“The use of the Queen in a dignified capacity, is incalculable. Without her in England, the present English Government would fail and pass away.” Walter Bagehot, The English Constitution. 1867
Ever since Walter Bagehot divided the parts of the English Constitution into the “efficient” (Cabinet and House of Commons) and the “dignified” ( Monarchy and House of Lords) it has been more or less accepted by constitutional theorists that the function of the monarchy is largely ceremonial and that, at any rate, the monarch and the “royal family”, are above politics and have no power to influence the affairs of government. Bagehot wrote at a time when the United States was the only republic of note, France having regressed into the counter-revolutionary “Empire” of the parvenu pseudo-monarch, Napoleon III. Bagehot had no time for republics, believing that republican government appealed only to the rational side of human nature whereas monarchy appealed to more powerful irrational sentiments, which he believed inclined human beings naturally towards deference to nobility and royalty. Such deference and obsequiousness, he thought, were very useful glue, making for a steady, stable form of government. He was disdainful of the United States’ presidential system, which at the time he wrote had just emerged from what was then the bloodiest war the world had yet witnessed, fought to unite the nation and end slavery.
However, Bagehot surely had a point in his book The English Constitution in what he said about the utility of monarchy. Writing at the time of the second parliamentary reform act, which extended voting rights to lower middle-class and some working class males, he wrote: “We have whole classes unable to comprehend the idea of a constitution – unable to feel the least attachment to impersonal laws. Most do indeed vaguely know that there are some other institutions besides the Queen, and some rules by which she governs. But a vast number like their minds to dwell more upon her than anything else, and therefore she is inestimable.” The monarch, he is saying, is mighty useful for keeping whole classes, who are “unable to comprehend” anything more impersonal, in a state of blissful ignorance. It must be remembered that this was decades before universal suffrage or universal literacy. Mass-circulation newspapers only emerged at the beginning of the twentieth century, and through them the mystique of the monarchy, boosted by Victoria’s “sixty glorious years” on the throne, would be reinforced in the minds of what were supposed to be her grateful subjects.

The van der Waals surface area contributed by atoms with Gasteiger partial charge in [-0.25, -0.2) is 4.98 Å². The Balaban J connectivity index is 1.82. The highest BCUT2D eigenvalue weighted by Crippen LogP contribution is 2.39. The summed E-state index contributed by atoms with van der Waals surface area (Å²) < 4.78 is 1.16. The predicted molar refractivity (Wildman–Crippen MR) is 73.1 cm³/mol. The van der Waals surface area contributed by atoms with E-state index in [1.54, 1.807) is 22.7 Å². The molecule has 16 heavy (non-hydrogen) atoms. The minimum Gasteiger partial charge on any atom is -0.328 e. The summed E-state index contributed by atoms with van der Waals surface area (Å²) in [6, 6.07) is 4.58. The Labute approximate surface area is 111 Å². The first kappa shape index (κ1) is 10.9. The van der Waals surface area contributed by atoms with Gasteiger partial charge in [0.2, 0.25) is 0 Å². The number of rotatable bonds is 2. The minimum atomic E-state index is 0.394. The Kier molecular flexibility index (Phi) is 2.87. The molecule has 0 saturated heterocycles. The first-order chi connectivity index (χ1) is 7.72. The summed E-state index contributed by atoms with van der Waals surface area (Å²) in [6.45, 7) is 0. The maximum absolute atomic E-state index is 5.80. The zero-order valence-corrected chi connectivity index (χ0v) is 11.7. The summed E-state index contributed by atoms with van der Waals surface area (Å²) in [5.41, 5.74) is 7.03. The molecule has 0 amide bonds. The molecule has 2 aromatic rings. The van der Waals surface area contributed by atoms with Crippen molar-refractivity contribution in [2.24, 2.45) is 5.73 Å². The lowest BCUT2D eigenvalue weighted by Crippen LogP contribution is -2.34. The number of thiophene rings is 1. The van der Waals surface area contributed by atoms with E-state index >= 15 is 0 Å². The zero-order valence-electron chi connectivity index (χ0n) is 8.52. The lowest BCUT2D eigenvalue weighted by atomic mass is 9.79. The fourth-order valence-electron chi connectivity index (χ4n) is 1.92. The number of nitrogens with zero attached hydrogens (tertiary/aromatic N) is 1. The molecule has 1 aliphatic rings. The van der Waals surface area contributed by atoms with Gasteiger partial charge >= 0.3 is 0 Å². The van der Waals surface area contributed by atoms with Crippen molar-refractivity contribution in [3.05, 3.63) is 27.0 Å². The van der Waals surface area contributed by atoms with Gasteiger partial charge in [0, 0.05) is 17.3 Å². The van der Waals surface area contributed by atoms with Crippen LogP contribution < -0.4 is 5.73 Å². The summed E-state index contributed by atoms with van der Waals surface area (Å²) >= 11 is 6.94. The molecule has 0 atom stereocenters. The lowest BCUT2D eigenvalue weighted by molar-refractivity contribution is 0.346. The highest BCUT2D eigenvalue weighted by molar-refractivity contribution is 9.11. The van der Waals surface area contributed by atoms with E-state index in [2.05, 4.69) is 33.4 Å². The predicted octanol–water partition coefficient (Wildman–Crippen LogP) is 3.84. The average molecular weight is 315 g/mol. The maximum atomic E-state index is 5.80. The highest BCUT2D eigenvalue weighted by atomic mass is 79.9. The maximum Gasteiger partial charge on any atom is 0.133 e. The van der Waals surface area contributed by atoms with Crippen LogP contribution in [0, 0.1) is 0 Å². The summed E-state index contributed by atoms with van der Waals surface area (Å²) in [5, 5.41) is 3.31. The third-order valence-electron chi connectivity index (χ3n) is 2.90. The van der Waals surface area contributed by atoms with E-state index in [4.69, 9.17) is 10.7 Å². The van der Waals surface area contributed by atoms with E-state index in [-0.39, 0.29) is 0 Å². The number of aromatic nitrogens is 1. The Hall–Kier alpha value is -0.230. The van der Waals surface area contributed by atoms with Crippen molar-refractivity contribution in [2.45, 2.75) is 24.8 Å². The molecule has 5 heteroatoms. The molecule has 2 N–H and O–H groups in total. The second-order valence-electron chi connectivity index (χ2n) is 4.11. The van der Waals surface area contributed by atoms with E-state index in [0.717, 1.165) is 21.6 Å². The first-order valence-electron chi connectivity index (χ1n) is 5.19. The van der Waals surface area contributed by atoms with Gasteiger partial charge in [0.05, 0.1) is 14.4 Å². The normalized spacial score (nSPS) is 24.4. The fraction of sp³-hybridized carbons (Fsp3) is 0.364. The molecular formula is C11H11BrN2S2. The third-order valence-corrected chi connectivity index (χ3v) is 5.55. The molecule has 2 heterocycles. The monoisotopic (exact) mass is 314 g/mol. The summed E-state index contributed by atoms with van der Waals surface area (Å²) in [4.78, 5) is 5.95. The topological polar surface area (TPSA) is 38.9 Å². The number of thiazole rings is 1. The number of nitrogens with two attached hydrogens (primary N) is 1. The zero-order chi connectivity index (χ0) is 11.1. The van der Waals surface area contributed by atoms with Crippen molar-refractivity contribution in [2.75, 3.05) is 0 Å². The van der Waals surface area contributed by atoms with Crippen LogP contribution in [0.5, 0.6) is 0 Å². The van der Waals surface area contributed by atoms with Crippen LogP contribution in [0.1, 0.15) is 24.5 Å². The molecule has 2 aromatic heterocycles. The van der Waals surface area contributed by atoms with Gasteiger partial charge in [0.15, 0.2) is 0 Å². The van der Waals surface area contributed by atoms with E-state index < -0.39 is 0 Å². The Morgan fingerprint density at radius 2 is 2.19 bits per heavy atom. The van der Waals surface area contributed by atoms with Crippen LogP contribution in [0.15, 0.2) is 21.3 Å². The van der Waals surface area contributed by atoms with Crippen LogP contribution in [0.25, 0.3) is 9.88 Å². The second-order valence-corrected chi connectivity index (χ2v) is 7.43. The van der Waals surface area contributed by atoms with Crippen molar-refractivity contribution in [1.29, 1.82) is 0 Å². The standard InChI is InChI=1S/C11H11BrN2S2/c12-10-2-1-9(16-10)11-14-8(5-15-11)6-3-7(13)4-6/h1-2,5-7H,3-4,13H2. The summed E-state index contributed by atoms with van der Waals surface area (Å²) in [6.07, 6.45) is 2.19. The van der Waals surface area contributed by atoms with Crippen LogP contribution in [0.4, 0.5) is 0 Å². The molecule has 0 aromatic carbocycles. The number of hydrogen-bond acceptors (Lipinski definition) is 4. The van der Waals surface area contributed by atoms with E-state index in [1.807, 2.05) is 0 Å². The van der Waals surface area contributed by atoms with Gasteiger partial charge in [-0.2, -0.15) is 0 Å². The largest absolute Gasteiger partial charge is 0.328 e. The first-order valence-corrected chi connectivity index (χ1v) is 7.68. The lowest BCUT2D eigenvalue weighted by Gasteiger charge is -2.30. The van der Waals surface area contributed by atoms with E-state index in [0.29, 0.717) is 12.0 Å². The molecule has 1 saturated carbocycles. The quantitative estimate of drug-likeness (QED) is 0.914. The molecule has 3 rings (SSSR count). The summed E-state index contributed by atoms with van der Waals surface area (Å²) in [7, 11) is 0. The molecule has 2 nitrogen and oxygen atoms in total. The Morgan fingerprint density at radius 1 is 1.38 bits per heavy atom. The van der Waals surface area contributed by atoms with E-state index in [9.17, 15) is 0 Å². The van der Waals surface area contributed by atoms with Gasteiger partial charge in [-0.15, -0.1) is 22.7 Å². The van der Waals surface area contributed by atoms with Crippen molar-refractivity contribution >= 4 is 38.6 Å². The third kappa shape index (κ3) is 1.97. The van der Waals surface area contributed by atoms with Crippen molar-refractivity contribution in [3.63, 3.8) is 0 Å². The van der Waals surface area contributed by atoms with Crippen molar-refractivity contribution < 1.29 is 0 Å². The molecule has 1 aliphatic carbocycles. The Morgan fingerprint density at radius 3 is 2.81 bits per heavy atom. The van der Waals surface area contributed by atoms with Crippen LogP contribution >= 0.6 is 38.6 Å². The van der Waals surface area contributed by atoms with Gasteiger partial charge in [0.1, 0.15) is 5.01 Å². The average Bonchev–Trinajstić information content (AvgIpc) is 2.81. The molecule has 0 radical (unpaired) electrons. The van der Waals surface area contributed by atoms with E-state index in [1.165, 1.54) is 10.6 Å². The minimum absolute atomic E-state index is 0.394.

Although the idea of a constitutional monarchy goes far back into the nineteenth century in Britain, defense of unelected privilege and power does not. There was no pretense that the House of Lords had no political power, and in the years before the outbreak of the First World War, the nobility sitting in the hereditary chamber fought tooth and nail to obstruct the Liberal government’s modest social welfare legislation. The hereditary element still has not been completely eliminated from Britain’s now largely appointed second chamber. It is quite astonishing to recall that reform of the House of Lords, which became a burning issue more than a hundred years ago, remains one today. By the standards of liberal parliamentary democracy, the United Kingdom still does not have a fully democratic system.
In 2012 Queen Elisabeth II enjoyed an annus mirabilis. Her Diamond Jubilee was celebrated with the pomp and pageantry for which the British ruling class is renowned. She presided over the Olympic Games with an inscrutable aloofness that passes for regal dignity. An almost universally deferential media drooled instinctively, their publicists outdoing one another in the obsequiousness of their banalities. This hereditary head of state, who has seen the passing of eleven prime ministers, is well-versed in her role. Her inscrutability can be read as high intelligence, wisdom, political nous, compassion – what you will. Even her peculiarly inflected voice, redolent of an almost extinct aristocratic caste and heard only annually on Christmas Day, is transformed through the mystique of monarchy, to pass for a classless vox populi. Her mask seldom slips.
The sedulously cultivated myth to the effect that Britain’s constitutional monarchy exercises no power over government was blown asunder early this year when a court order forced Downing Street to release secret information exposing for the first time the extent to which senior members of the royal family have the power to veto new laws. The Cabinet Office fought hard to stop the papers being released under a freedom of information application brought by a legal scholar. When ordered by the information commissioner to release them, it launched an unsuccessful appeal against the decision. This shows how desperate the government has been to conceal from public scrutiny how much real power the monarch and members of her family have. Perhaps the most serious example of this power was the Queen’s veto in 1999 of a private member’s bill (the Military Action Against Iraq Bill) brought by the veteran Labour MP, Tam Dalyell. This bill, had it passed, would have transferred the power to order a military attack against Iraq from the monarch to parliament. The Queen, advised by Tony Blair who was then prime minister, vetoed the bill. Crucial to this case is the fact that parliament does not have the power to authorize military action against another country. The fact that in 2003, on the eve of the invasion of Iraq, Blair’s government did put the issue to a parliamentary vote, does not remove the royal right to veto.